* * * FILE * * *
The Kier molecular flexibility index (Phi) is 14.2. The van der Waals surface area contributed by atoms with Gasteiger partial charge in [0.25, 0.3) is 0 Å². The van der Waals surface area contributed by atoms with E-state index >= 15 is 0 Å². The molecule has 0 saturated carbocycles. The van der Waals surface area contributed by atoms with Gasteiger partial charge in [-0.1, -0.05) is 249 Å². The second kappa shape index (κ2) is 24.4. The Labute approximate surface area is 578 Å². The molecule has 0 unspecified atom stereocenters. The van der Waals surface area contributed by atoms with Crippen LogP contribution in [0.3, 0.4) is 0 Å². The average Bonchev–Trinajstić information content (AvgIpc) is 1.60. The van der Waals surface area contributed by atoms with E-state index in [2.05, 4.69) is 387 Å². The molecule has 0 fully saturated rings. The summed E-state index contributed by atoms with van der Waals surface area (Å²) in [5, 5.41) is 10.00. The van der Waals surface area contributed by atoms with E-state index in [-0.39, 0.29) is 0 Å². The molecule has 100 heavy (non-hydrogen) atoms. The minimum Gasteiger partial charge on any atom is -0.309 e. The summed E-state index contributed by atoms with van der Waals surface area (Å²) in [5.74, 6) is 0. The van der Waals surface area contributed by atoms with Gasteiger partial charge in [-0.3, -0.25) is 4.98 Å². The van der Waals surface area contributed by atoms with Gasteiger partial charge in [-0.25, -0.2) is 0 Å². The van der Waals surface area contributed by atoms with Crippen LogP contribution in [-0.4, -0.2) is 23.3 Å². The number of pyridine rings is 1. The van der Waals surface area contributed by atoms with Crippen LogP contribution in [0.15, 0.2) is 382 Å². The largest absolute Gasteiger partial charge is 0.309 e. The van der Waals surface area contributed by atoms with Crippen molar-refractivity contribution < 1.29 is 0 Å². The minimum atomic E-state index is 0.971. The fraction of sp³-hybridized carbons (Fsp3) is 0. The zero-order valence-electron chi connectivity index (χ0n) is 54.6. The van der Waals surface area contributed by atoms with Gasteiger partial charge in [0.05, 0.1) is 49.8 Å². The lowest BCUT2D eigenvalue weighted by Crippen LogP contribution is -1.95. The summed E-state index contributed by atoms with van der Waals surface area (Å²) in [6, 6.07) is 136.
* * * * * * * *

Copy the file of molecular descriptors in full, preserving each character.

The Kier molecular flexibility index (Phi) is 14.2. The van der Waals surface area contributed by atoms with Gasteiger partial charge in [0.25, 0.3) is 0 Å². The van der Waals surface area contributed by atoms with E-state index >= 15 is 0 Å². The molecule has 0 saturated carbocycles. The van der Waals surface area contributed by atoms with Gasteiger partial charge in [-0.1, -0.05) is 249 Å². The second kappa shape index (κ2) is 24.4. The Labute approximate surface area is 578 Å². The molecule has 0 unspecified atom stereocenters. The van der Waals surface area contributed by atoms with Crippen LogP contribution in [0.3, 0.4) is 0 Å². The average Bonchev–Trinajstić information content (AvgIpc) is 1.60. The van der Waals surface area contributed by atoms with E-state index in [2.05, 4.69) is 387 Å². The molecule has 0 fully saturated rings. The summed E-state index contributed by atoms with van der Waals surface area (Å²) in [5, 5.41) is 10.00. The van der Waals surface area contributed by atoms with E-state index in [-0.39, 0.29) is 0 Å². The molecule has 100 heavy (non-hydrogen) atoms. The minimum Gasteiger partial charge on any atom is -0.309 e. The summed E-state index contributed by atoms with van der Waals surface area (Å²) in [5.74, 6) is 0. The van der Waals surface area contributed by atoms with Gasteiger partial charge in [-0.3, -0.25) is 4.98 Å². The van der Waals surface area contributed by atoms with Gasteiger partial charge in [-0.25, -0.2) is 0 Å². The van der Waals surface area contributed by atoms with Crippen LogP contribution in [-0.4, -0.2) is 23.3 Å². The number of pyridine rings is 1. The van der Waals surface area contributed by atoms with Crippen LogP contribution in [0.15, 0.2) is 382 Å². The largest absolute Gasteiger partial charge is 0.309 e. The van der Waals surface area contributed by atoms with Crippen molar-refractivity contribution < 1.29 is 0 Å². The minimum atomic E-state index is 0.971. The fraction of sp³-hybridized carbons (Fsp3) is 0. The zero-order valence-electron chi connectivity index (χ0n) is 54.6. The van der Waals surface area contributed by atoms with Gasteiger partial charge in [0.05, 0.1) is 49.8 Å². The lowest BCUT2D eigenvalue weighted by Crippen LogP contribution is -1.95. The summed E-state index contributed by atoms with van der Waals surface area (Å²) in [6, 6.07) is 136.